What you need to know
Last week we lost two iconic American celebrities to apparent suicide. Kate Spade, 55 years old, famous for her handbag designs and lifestyle brand, was found hanged in her New York City apartment on June 5th. Just three days later Anthony Bourdain, celebrity chef, author, producer, and television personality was found dead in a France hotel room at the age of 61. Both were reported to have suffered from depression.
Suicide is the tenth leading cause of death in the United States, and the second leading cause of death for persons between the ages of 24 and 34. Suicide rates are significantly higher among physicians and trainees than the general population, with 300-400 suicides annually. The relative risk for female physician suicides is 2.27 times greater than the general female population, and for male physicians, suicide rates are 1.41 times greater than the general male population. Physicians just starting their careers are also impacted by mental health issues, as nearly 30% of medical residents reported at least one major depressive episode during residency.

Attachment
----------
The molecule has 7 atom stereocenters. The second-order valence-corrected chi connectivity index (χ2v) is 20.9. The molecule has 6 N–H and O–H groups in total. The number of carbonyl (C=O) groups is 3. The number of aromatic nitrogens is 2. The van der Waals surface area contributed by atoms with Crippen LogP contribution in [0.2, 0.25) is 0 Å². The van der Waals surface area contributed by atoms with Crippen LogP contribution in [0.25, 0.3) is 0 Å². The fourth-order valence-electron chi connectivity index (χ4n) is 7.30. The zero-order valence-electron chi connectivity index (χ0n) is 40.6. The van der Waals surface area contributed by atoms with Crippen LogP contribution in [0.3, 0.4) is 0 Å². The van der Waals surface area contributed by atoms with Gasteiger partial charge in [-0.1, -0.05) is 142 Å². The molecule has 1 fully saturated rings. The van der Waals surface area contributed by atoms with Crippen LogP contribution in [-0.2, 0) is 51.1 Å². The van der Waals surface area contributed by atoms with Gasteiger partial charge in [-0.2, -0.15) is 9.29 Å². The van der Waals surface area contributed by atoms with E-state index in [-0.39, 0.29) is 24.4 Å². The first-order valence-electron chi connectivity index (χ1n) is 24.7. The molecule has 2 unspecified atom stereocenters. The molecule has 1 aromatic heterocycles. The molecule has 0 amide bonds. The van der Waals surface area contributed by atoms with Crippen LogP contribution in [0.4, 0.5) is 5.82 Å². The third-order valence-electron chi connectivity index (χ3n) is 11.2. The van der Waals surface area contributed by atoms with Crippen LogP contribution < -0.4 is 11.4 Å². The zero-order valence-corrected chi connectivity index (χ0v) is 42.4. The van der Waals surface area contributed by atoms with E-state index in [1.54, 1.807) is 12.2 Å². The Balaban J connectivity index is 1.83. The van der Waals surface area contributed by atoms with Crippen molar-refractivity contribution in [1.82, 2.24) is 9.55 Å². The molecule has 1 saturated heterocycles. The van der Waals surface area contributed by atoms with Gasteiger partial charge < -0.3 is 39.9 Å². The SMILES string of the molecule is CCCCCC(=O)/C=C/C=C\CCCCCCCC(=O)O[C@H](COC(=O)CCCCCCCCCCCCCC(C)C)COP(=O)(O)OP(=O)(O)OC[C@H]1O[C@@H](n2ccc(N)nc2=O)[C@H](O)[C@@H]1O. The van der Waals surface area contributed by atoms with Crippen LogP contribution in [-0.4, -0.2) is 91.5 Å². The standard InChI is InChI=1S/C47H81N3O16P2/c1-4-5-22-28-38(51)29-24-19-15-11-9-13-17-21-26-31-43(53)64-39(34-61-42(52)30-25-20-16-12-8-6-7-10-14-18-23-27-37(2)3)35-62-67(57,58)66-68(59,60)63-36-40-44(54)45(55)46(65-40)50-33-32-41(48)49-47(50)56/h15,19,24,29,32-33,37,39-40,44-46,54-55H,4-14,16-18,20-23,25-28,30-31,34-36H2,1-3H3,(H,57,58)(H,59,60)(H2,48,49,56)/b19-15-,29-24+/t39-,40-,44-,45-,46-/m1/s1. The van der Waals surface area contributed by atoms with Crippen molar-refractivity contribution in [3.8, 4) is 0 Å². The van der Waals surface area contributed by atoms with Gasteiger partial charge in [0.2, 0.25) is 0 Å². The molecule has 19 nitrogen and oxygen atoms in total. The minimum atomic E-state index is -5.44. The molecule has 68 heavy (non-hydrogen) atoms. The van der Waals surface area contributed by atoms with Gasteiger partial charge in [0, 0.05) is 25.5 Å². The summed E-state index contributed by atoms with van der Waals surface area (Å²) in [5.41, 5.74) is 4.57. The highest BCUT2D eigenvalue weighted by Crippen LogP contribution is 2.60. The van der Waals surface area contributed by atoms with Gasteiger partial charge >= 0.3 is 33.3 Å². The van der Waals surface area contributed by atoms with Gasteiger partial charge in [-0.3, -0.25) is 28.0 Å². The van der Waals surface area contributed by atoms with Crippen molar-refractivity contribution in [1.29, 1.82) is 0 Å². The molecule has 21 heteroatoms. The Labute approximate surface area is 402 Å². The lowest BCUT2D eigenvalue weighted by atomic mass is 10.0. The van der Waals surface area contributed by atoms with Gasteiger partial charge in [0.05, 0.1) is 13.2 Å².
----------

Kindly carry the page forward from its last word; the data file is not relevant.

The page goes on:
Burnout, a reaction to excessive work and stress, has been identified as a common factor in suicides among physicians, residents, and fellows. Wellness programs which incorporate self-care throughout the continuum of physician practice, are being implemented at healthcare organizations across the U.S. to promote resiliency, prevent burnout, and stop suicide.
If you or someone you know needs help, contact the National Suicide Prevention Lifeline:1-800-273-TALK (1-800-273-8255) or Use the online Lifeline Crisis Chat Both are free and confidential. You’ll be connected to a skilled, trained counselor in your area. For more information, visit the National Suicide Prevention Lifeline.
Video: American Foundation for Suicide Prevention >
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